One of the biggest reasons Bears pundits believe the team’s defense can play at an elite level again in 2021 is the impending return of Eddie Goldman to the middle of the defensive line. At the nose tackle position, he eats up blocks, can move the pocket to generate pressure on the quarterback, and generally makes everyone else’s job easier. But it’s looking increasingly likely that Goldman’s return to the field will be delayed at least a week.
Goldman did not practice all week with a knee injury as the team prepares to take on the Rams and is officially listed as “doubtful” for Sunday night’s game. Nagy said that as of Friday afternoon it was doubtful whether or not Goldman would even make the trip out to Los Angeles with the team. If that is the case, then the team will have to turn to some combination of Bilal Nichols, who filled in for Goldman at nose last season, and seventh-round draft pick Khyiris Tonga.
Either way, Matt Nagy and the Bears aren’t sweating it.
“Probably of all positions on our team that's (a position where) we've got a lot of depth at right now,” Nagy said. “So we'll see the next two days, but I feel good with what (defensive line coach) Coach Rumph has done with those guys, and the other guys will have to step up if that's the case.”
“There ain’t a doubt in my mind there won’t be a dropoff,” said Khalil Mack. “But at the same time, it’d be great to have Eddie in there.”
There’s good reason for the Bears to have faith in players like Nichols, since he played admirably filling in for Goldman last season. Replacing a player of Goldman’s caliber is no small task, yet Nichols more than got the job done when he lined up at nose tackle.
“Just whatever I got to do to help us win,” Nichols said. “If that’s going in there and playing inside, then I’ve got to do what I’ve got to do. To me, it really doesn’t matter, as long as I’m out there giving everything I’ve got to give us a chance to win.
“The good thing about playing on the D-line here is that all of us train for all positions. Just in case anything ever happens, we have versatility.”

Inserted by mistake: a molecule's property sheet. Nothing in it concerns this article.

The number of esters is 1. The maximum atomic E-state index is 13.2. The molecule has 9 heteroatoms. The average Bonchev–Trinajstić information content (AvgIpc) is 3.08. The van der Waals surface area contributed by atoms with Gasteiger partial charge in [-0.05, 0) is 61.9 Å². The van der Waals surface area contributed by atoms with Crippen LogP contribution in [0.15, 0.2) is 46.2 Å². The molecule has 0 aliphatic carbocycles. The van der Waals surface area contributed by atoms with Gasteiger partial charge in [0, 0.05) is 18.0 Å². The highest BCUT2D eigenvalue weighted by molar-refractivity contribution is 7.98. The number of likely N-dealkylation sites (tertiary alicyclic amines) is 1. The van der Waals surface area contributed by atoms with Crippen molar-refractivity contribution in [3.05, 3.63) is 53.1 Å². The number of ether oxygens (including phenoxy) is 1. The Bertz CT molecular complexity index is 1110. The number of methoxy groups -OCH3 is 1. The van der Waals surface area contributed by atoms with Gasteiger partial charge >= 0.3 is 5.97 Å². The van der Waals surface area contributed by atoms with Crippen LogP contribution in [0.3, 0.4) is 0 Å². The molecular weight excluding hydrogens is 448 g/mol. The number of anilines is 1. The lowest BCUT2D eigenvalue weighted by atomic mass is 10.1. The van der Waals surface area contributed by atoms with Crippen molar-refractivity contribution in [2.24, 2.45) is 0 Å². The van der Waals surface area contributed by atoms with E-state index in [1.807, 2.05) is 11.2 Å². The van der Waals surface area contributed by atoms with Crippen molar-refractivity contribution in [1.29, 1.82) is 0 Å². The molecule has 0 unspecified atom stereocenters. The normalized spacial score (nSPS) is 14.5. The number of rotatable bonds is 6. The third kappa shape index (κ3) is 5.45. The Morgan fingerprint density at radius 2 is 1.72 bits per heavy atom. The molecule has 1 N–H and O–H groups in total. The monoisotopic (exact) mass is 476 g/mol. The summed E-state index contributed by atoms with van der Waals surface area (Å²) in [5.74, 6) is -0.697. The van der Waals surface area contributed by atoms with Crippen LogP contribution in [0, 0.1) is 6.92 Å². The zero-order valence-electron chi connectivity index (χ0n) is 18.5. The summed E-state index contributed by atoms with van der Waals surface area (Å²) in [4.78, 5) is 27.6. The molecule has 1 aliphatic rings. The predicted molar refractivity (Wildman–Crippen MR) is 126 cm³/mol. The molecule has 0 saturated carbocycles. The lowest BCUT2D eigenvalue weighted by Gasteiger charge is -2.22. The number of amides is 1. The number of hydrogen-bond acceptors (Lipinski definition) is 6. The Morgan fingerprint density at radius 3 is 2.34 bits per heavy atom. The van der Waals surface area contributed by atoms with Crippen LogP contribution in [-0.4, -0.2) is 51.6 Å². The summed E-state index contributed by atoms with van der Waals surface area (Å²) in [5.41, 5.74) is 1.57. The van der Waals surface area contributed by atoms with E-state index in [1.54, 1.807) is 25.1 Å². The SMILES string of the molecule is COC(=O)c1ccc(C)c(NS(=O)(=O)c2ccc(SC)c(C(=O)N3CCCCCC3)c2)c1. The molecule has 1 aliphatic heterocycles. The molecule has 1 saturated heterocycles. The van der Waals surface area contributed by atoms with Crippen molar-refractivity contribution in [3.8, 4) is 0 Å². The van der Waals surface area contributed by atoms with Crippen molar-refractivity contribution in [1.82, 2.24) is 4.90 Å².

If Tonga sees some action in his first NFL game too, the Bears have faith in the rookie, too, partly because he doesn’t act like a rookie.
“Very mature guy,” said Nichols. “You wouldn’t think that he was a rookie. You would think that he’s been in the league for a couple years the way he carries himself. And another thing I noticed about him is he works hard. He wants to be great. He comes in everyday with the intent to get better and better, always asking questions, always looking for a way to get better and, you know, player to player, you respect that. Those are the type of guys you love to go to war with because you know he’s going to give it everything he’s got.”
“I’m really happy and pleased with where he is right now and his growth,” said Rumph last month. “Funny story, he told me the other day, he was getting frustrated, so I showed him some stuff from the beginning, how it started and where it ended, from OTAs. Well, he did it recently and went back and watched his first few practices and he’s like, ‘Coach, I don’t know how you put up with me, man. I was awful.’ So it’s just really impressive to see his growth.”
The Rams were top-10 in the league in both rushing attempts and rushing yards last season, and even with gunslinger Matthew Stafford now under center that dedication to the run shouldn’t change drastically this year, so limiting their production on the ground will be paramount to limiting their offense as a whole. Given that the Rams primarily run outside zone schemes, the defensive line and linebackers will have to be in sync even more than usual to prevent Darrell Henderson and Sony Michel from gashing the defense.
Taking on the Rams’ dynamic offense, in prime time, with fans allowed inside SoFi Stadium for the first time is a tough test, and possibly playing without Goldman will make it tougher. But the Bears are up for the challenge.